Facebook’s ECJ test: Consumer lawyers can file cases well

Facebook's ECJ test: Consumer lawyers can file cases well

Status: 02.12.2021 2:54 pm

When it comes to data protection breaches on the Internet, individuals often seem powerless. As an association, consumer advocates have the potential to take action against Facebook & Co. The ECJ has yet to clarify whether this is permissible. An expert has already made a preliminary decision.

When it comes to whether consumer protection organizations are allowed to approach the courts in the event of data breaches by Internet companies such as Facebook and Google, the verdict in favor of consumer centers arises: expert Richard de la Toure in the European Court of Justice (ECJ), with the exception that the associations have the right to sue without exception. This is revealed from the recommendations published by ECJ. Opinions are not bound, but Luxembourg judges often follow them.

The German Federal Court of Justice (BGH) had asked the ECJ to clarify whether the provisions of the European General Data Protection Regulation (GDPR) were in conflict with such national regulation. In May 2020, BGH asked the ECJ about this.

Criticism of automatic transmission of data

According to the Federal Association of Consumer Organizations (vzbv), the lawsuit was started in 2012 after Facebook illegally enabled online game providers to collect personal data from gamers. In particular, it was about Facebook’s “App Center” design, which offers free games from third-party providers. The umbrella organization of consumer centers had criticized Facebook for violating data protection in the “App Center”.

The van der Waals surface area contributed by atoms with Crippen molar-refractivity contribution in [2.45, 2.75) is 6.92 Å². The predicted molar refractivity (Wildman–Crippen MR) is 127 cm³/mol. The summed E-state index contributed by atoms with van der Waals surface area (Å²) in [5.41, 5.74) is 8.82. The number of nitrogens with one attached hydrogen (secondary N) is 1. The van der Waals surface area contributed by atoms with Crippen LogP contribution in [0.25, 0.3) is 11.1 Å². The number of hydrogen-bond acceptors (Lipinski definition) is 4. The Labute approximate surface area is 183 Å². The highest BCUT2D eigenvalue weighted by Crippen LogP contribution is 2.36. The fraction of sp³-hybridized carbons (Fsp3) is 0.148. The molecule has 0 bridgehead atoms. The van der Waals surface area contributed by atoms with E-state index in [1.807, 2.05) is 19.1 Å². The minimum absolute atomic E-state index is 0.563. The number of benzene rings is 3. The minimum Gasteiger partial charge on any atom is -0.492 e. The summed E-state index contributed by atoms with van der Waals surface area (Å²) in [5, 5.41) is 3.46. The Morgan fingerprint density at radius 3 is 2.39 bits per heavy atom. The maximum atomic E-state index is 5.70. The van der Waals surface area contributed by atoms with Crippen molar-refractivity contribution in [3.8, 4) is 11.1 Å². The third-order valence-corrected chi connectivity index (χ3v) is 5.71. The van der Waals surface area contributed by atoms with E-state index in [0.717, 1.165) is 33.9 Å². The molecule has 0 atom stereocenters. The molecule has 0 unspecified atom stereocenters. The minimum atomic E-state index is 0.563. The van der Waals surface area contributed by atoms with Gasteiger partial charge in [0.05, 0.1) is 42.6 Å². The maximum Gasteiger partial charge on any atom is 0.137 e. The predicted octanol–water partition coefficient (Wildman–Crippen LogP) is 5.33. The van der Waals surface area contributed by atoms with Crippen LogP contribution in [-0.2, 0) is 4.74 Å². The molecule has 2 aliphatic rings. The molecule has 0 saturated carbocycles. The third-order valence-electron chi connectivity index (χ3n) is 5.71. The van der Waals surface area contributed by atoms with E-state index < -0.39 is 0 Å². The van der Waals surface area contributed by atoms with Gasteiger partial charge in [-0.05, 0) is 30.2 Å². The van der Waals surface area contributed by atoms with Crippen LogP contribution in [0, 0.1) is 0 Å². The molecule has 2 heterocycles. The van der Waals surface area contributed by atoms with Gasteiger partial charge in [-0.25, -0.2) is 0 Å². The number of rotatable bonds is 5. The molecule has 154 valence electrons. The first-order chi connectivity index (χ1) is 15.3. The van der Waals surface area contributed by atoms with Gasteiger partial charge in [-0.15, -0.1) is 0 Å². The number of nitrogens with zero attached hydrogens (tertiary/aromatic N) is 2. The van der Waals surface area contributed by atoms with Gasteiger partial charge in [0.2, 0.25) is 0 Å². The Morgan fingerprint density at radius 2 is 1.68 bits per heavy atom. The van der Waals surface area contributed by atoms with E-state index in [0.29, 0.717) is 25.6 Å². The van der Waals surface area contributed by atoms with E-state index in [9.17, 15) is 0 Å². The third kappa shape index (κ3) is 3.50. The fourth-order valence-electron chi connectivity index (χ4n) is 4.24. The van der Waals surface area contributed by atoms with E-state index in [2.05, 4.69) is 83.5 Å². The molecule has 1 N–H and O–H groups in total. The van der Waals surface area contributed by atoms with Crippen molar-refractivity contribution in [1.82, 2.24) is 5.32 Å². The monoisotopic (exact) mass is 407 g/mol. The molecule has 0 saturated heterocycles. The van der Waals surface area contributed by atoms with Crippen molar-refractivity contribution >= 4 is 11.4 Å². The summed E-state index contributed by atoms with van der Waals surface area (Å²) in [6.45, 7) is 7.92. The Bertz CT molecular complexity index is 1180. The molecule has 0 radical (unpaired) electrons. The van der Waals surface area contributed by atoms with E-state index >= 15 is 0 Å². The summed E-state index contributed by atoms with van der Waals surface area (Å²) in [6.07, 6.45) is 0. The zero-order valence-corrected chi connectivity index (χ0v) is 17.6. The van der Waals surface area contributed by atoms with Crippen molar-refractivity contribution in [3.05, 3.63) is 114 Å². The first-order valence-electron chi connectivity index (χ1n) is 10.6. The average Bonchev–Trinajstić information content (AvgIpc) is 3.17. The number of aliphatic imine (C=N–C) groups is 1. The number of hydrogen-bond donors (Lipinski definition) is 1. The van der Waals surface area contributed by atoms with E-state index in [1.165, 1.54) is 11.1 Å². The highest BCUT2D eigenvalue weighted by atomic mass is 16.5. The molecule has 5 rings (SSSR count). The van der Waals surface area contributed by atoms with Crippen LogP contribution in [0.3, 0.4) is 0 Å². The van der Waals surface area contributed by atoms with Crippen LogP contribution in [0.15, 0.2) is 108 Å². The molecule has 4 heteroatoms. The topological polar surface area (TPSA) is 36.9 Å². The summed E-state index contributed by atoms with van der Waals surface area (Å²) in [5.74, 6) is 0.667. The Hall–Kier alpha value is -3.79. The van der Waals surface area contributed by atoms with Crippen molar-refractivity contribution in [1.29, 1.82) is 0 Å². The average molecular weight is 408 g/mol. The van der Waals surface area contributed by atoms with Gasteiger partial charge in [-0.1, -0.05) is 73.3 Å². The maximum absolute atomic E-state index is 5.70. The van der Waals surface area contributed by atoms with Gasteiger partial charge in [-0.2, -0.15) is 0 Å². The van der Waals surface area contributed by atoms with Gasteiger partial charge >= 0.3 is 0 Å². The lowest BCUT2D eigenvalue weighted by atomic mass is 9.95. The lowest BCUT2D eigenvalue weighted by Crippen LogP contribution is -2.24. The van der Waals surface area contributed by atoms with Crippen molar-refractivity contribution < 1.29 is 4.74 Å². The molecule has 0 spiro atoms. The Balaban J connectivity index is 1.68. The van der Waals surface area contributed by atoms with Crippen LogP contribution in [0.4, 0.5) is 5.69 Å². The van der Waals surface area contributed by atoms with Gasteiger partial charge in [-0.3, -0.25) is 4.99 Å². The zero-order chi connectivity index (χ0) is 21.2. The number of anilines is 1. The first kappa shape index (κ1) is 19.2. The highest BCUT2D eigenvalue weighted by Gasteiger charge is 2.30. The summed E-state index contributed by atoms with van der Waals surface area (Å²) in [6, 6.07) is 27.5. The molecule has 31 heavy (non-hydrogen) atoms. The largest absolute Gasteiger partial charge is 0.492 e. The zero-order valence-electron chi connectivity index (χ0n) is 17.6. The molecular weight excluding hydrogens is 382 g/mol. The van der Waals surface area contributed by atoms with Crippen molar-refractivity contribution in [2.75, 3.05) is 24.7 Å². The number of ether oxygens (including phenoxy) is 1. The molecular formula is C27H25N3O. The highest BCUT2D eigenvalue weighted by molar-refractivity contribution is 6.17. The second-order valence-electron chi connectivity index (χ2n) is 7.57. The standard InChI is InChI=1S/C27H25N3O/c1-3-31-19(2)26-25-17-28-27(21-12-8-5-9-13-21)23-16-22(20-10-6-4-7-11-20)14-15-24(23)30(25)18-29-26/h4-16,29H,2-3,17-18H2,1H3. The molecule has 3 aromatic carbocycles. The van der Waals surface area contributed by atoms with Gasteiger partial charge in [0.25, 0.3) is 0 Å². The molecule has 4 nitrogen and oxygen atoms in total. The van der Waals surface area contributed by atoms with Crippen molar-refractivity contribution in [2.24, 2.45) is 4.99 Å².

At least in the 2012 version, users would automatically consent to transfer various data to the game operator by clicking on “Play Now”. Applications – They authorize the game operator to post “status messages, photos and more”.

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BGH found a violation of the Data Protection Act

So vzbv initially won against Facebook: the network did not provide enough information on what data was transmitted and what happened to it, the Berlin Court of Appeals ruled in 2017.

The case was finally closed in federal court in May 2020. Judge Thomas Koch found that Facebook had committed a relatively clear violation of the Data Protection Act. The user remains in the dark about what is going on in his data.

However, the question remains as to whether associations such as vzbv are eligible to sue. Facebook has argued in the proceedings that only data protection officers are eligible for GDPR to punish violations. In doing so, the EU legislator wanted to create legal guarantees for companies, Facebook’s lawyer said before the BGH. National specifics were the opposite.

DSGVO does not stand in the way of German control

However, in Germany, not only supervisory authorities can take action against data protection violations: competitors, associations, institutions and chambers can prosecute without a data subject order.

The ECJ expert has now taken the position that GDPR is not an obstacle to German regulation. According to the report, EU countries may allow certain institutions to bring about collective action “to protect the collective interests of consumers” without the order of injured people.

A spokesman for the Facebook group Meta said the company would analyze the Advocate General’s latest statement. “Legal clarity on the scope and procedures of the General Data Protection Regulation is important, and we welcome the European Court of Justice to consider the issues raised in this case.”

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